Political Engagement by Former Armed Groups Outside Party Politics
This research brief sheds light on multiple experiences of rebel-to-movement political transitions outside of formal party politics.
The findings presented in this brief demonstrate that there are many pathways to political re-mobilization for former members of armed groups beyond joining political parties or taking up positions in the state apparatus. Supporting the political re-mobilization of former combatants through formal and informal channels contributes to post-war stability and sustainable peace, enabling these actors to defend their interests and pursue their struggles through nonviolent democratic means. Based on the insights presented in this research brief, we can identify at least two main policy recommendations for international peacebuilding actors, including UN-led DDR missions.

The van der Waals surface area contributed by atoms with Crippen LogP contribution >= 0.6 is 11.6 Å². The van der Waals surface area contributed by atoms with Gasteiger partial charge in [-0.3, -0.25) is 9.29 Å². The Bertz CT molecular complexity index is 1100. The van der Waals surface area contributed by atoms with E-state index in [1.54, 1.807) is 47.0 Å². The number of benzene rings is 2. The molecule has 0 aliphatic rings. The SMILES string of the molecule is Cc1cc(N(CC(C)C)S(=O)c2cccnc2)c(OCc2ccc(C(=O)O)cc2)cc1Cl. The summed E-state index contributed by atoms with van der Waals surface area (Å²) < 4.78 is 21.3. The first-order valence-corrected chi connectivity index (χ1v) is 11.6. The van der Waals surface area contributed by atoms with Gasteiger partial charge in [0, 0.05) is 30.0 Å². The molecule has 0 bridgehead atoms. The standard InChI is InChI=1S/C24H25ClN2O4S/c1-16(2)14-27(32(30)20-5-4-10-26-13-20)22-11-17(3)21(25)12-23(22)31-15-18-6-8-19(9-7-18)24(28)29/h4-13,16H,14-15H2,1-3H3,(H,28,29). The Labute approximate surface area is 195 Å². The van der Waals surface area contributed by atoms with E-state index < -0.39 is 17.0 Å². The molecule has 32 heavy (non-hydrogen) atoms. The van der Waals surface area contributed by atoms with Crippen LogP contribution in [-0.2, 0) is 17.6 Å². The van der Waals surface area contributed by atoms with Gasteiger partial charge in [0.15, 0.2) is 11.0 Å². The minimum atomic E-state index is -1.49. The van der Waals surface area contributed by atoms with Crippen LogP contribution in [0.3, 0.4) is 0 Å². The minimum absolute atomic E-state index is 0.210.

This research brief series has been initiated through a collaboration between the Politics After War (PAW) research network, the Folke Bernadotte Academy (FBA), and the United Nations Depart¬ment of Peace Operations, Office of Rule of Law and Security Institutions: DDR Section (UNDPO/OROLSI/DDR) with the aim to provide research perspectives and scientific evidence on the inter¬section of DDR and politics with a particular em¬phasis on the transformative dynamics of armed groups and combatants.
Other publications in the series
The Political Dynamics of DDR Key Research Findings
Political Integration and Post-war Elections
Peace Agreements and the Political Integration of Armed Groups
DDR and Post-War Politics: Lessons from Northern Ireland
Rebel Party Organization and Durable Peace after Civil Conflict
Women and Rebel to Party Transitions
Ideological Moderation in Armed Groups Turned Political Parties
Former Armed Groups in power and Post-war Youth Policies